If you follow this blog, you know we had the pleasure of fulfilling my dream and attending KONTI this year. A week or so after that, I spent some time with a nationally renowned photographer and a well-known international journalist. As Greg and I were talking to them about our recent trip to Mochicahui for these Yoreme Mayo festivities, they were both bemoaning that EL KONTI had become too modernized, too watered down. They lamented the misfortune that some Fariseos now wear masks representing Disney characters, or metal leggings rather than traditional leggings made of  dried cocoons. They advocated that ceremonial leaders should be stricter: insist that participants only wear traditional dress, and that they follow the Catholic-native rituals more closely.

Normally, I would strongly agree with this point of view. I am an interculturalist; I am strongly in favor of preserving cultural traditions. So, my initial response to these two gentlemen was to explain that Omar and other Yoreme leaders are  doing their very best to educate their communities about these centuries-old traditions—explaining many of the points that are in my KONTI blog post. I so admire Omar and the other community leaders for their efforts to preserve the traditions.

But, I was torn. I also reminded my two meal-mates that the real tradition of KONTI is, of course, pre-Hispanic—and thus, pre-Catholicism. If we were to preserve traditions without change, there would surely be no crucifixes, no stations of the cross, no Spanish language prayers, no churches, and no Bible references in the celebration of KONTI. I explained to my esteemed colleagues that while I strongly feel traditions need to be preserved, that they belong to the people. To thrive as vital components of society, traditions need to be living, dynamic customs—and that perhaps requires change and “modernization.”

I believe Omar and other leaders of the Yoreme traditions see this. They teach community members the old ways, through their example, their coaching, and via the school system. They have a young artist from Europe living in the pueblos right now, contributing drawings to a book they are writing on the Yoreme traditions. They value tradition so much that they also permit the use of non-traditional masks or leggings. I believe this is because they know that the people need to make the traditions their own. The tradition needs to speak to individual members, to resonate with them, to have meaning and purpose for them.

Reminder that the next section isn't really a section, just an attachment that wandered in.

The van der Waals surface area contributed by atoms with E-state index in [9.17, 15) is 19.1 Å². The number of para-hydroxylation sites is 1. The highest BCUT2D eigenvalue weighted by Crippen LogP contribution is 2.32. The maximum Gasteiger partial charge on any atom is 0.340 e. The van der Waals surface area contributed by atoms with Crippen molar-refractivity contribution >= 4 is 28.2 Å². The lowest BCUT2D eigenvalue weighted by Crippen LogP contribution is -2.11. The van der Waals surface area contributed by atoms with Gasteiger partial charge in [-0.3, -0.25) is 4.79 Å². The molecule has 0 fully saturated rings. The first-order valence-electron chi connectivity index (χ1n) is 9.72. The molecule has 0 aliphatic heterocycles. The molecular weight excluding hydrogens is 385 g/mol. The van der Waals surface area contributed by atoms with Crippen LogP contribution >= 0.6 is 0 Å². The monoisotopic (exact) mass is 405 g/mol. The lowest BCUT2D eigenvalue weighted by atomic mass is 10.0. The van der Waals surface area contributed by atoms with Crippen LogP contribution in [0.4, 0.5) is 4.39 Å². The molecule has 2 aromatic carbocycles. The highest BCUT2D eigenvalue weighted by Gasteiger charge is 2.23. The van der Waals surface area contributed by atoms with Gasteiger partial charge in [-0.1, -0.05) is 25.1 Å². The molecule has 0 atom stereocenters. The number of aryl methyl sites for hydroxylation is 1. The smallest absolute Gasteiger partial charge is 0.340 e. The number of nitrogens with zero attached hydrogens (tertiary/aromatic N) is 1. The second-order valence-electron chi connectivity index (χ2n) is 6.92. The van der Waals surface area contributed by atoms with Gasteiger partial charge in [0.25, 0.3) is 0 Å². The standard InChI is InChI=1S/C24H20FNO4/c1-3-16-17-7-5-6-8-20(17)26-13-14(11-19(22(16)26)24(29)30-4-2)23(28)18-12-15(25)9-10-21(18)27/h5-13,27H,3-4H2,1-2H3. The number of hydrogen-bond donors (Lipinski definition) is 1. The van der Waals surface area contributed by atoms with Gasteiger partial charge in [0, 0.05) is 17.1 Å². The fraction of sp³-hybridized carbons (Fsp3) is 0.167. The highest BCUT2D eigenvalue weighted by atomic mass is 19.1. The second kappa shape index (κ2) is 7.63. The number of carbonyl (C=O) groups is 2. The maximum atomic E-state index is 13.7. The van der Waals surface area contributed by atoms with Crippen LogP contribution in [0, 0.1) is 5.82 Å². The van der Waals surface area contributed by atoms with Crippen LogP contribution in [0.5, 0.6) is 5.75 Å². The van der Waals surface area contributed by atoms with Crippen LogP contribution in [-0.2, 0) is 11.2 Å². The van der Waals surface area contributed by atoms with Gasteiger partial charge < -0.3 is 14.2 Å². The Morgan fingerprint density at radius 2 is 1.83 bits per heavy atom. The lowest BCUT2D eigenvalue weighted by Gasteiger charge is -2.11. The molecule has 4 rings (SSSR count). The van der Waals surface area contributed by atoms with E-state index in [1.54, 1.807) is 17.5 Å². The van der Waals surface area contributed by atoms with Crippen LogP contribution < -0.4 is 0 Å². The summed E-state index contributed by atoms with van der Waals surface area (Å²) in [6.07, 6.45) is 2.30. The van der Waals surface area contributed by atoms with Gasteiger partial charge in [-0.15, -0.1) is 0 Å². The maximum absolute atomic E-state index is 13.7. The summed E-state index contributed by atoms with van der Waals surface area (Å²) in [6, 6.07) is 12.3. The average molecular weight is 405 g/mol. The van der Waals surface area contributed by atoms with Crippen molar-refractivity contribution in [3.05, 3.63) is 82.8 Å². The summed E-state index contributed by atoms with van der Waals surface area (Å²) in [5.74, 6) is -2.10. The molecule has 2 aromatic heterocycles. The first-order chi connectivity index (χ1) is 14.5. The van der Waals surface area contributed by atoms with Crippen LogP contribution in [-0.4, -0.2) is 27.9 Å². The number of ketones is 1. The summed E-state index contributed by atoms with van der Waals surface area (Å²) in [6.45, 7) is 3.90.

I met several young men in Mochicahui who would not have been able to dance in KONTI if not for their tenabaris made by hand out of recycled tin cans, because the butterfly cocoons were far too expensive for them to afford, or they didn’t have access to the cocoons they needed. Thus, keeping the traditional open to some modernity and flexibility enables more people to get involved, to learn the tradition, to breathe continued life into it. I am confident that those young men will save their money or make a trade so that they have traditional tenabaris next year or the following; it’s a process.

Same with the Disney-esque masks. Personally, I loved them. To me it was proof that people want to participate in KONTI, that they find joy in the communal aspects of the worship and desire to join in. Again, I know community leaders prefer them to wear traditional, hand-carved wooden masks (almost every Disney-esque mask I saw was hand-carved from wood, by the way). I know leaders teach that, and promote that. But I also salute community leaders for the fact that they do no prohibit non-traditional masks. To me, it keeps the tradition vital.

It’s a delicate balance, preserving tradition and maintaining its vital place in community. It’s a process, with a tension between change and status quo. It requires us to remember a tradition’s purpose, what is at its core. The photo up top is of Omar as a child. He and his wife are now expecting their first child. The tradition continues. And adapts.

My admiration goes out to the Yoreme Mayo leaders who so well demonstrate that. I learned so much from them on that one day I spent in Mochicahui!

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Historic photo of the church in Mochicahui.
Today the building on the left is in ruins; the chapel at far right stands proudly.


 

Religious Tourism in Mazatlán and the Nearby Towns During Holy Week

Crucifix over MZT